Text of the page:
- Looming regulation is weighing on new issuance: CBRE
- Banks are filling the gap, even as the OCC flags concerns
A dismal start to the year for commercial mortgage bond issuance is unlikely to get any better as new regulations come into effect, according to CBRE Group Inc.
Wall Street bankers are still figuring out how to comply with new rules that require issuers to hold onto some of the commercial mortgage bonds they sell. That could continue to hamper sales, which are running nearly 50 percent below last year’s levels, for the remainder of 2016, said Brian Stoffers, global president for debt and structured finance at CBRE, the world’s largest commercial property brokerage. No issuer has yet sold bonds that comply with the rule, which takes effect on Dec. 24.
“CMBS lenders are going to struggle the balance of the year, not only because of the volatile start but also because of the upcoming regulatory changes that are being enacted,” he said by phone. “They’re going to effect the way they do their business. So there’s more change ahead, probably more layoffs ahead, more consolidation ahead.”
Issuance of commercial mortgage bonds has already fallen, having reached $9.5 billion last quarter, the lowest since 2012, according to a report from data provider Trepp LLC. Less than $30 billion of the securities have been sold so far this year, Trepp analysts wrote. Total sales in 2015 were nearly $100 billion.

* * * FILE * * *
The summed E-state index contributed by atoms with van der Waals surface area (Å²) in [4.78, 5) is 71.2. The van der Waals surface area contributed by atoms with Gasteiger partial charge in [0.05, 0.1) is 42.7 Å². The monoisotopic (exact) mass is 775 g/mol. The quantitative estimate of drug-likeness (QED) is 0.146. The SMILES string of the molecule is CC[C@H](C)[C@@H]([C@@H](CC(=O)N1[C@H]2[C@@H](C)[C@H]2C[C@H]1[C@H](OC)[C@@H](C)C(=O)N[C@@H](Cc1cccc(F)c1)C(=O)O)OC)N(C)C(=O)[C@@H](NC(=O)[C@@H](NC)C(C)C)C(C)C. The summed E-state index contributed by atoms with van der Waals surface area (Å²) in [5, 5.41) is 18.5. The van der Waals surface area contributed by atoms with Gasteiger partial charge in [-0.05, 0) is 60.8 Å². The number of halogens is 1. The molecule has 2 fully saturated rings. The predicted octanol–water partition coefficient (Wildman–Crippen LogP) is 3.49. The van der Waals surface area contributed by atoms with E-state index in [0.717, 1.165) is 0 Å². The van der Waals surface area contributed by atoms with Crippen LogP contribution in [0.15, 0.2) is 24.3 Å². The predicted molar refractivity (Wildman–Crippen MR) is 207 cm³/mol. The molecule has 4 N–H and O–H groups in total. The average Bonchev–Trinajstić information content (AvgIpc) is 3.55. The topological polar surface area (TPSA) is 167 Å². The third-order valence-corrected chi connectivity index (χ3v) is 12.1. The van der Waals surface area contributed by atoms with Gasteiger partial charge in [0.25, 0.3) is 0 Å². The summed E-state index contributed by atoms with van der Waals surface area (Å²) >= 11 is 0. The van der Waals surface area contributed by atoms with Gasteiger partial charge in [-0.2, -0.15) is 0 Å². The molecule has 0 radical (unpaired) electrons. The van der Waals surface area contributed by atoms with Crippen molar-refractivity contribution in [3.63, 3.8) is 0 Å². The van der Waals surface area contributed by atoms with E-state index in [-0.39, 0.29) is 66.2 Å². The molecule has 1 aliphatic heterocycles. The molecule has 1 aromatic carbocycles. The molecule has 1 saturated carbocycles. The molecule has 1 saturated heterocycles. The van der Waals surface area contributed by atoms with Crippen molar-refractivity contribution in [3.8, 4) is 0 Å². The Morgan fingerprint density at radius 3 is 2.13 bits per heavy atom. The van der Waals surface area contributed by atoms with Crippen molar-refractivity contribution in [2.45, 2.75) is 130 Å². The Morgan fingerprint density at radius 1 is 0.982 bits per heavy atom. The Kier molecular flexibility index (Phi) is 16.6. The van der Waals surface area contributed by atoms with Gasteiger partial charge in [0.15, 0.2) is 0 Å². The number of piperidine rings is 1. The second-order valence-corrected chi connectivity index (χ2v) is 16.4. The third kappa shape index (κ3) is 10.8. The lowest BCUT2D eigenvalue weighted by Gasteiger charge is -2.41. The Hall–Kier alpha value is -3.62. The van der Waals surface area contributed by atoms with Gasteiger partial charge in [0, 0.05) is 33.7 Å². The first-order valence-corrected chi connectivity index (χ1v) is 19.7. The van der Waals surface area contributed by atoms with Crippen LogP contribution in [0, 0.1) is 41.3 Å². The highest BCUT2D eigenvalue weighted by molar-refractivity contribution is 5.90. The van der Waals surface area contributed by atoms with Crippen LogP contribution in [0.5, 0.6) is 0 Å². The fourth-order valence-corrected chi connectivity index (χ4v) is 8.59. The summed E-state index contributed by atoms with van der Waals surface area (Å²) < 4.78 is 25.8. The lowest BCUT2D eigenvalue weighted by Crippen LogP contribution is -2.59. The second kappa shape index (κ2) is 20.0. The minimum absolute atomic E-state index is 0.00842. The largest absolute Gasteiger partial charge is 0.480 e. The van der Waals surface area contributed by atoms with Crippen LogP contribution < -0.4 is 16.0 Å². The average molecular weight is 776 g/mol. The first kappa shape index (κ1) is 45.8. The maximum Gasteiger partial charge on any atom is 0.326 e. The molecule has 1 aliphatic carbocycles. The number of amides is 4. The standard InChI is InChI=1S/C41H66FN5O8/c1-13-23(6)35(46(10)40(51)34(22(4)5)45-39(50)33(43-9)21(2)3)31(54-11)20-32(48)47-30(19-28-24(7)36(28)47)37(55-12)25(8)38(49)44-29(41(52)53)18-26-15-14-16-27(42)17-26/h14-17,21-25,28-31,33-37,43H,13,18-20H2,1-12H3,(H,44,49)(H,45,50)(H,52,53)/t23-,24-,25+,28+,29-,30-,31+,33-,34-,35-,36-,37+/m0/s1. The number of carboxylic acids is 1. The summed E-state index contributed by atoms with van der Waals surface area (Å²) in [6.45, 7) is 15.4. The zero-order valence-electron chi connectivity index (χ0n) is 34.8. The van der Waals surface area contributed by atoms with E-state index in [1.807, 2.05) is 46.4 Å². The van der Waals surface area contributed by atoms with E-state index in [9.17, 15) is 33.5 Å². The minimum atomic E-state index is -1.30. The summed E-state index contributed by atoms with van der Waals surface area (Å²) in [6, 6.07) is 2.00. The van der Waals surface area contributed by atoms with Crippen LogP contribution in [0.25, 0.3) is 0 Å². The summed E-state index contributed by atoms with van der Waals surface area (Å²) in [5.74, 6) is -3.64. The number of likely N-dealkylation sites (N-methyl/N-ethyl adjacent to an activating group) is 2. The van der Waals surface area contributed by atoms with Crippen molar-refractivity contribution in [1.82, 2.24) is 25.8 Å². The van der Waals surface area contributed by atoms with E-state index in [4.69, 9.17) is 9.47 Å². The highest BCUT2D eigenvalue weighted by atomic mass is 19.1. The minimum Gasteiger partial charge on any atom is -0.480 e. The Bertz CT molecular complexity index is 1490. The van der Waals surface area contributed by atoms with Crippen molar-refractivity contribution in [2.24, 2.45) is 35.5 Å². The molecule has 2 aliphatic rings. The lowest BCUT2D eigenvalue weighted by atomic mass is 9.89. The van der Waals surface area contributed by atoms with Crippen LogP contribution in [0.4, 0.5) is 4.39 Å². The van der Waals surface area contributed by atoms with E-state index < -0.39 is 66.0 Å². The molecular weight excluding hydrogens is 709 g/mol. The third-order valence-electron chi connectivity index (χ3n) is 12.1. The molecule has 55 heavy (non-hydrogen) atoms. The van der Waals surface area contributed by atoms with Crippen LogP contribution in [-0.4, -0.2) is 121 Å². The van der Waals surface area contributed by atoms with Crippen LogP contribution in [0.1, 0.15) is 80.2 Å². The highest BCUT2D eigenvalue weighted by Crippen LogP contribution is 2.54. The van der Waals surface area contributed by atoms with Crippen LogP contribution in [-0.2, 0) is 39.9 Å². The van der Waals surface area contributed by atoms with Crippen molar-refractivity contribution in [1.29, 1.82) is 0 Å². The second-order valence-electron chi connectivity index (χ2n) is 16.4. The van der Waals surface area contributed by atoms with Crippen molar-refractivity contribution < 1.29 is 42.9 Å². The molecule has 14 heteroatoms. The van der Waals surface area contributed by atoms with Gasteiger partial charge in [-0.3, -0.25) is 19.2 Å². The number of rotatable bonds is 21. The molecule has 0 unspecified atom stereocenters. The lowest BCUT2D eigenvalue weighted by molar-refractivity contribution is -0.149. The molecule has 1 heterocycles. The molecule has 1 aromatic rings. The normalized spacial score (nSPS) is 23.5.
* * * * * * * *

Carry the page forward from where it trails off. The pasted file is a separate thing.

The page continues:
That decline came after investors sought haven assets earlier this year, and shied away from commercial mortgage bonds and other instruments seen as risky. As borrowing costs soared, issuers grew less interested in selling the debt.
Commercial mortgage bond issuance is not about to vanish but “I don’t think it’s going to boom either,” said Stoffers.
The new securitization rules are known as risk retention, and are designed to prevent banks from making and selling off bad loans by aligning lenders’ interests with their investors. The regulations are required under the 2010 Dodd-Frank financial reform law, and apply in some form to securitizations in general, or debt that gets bundled into bonds and sold to investors.
Issuers and investors just need to settle on conventions for how to structure securities, said CBRE’s Stoffers.
“Once CMBS lenders establish a game plan going forward -- how they’re going to handle the risk retention, how they’re going to handle some of these other regulatory issues -- I think things will stabilize,” he said.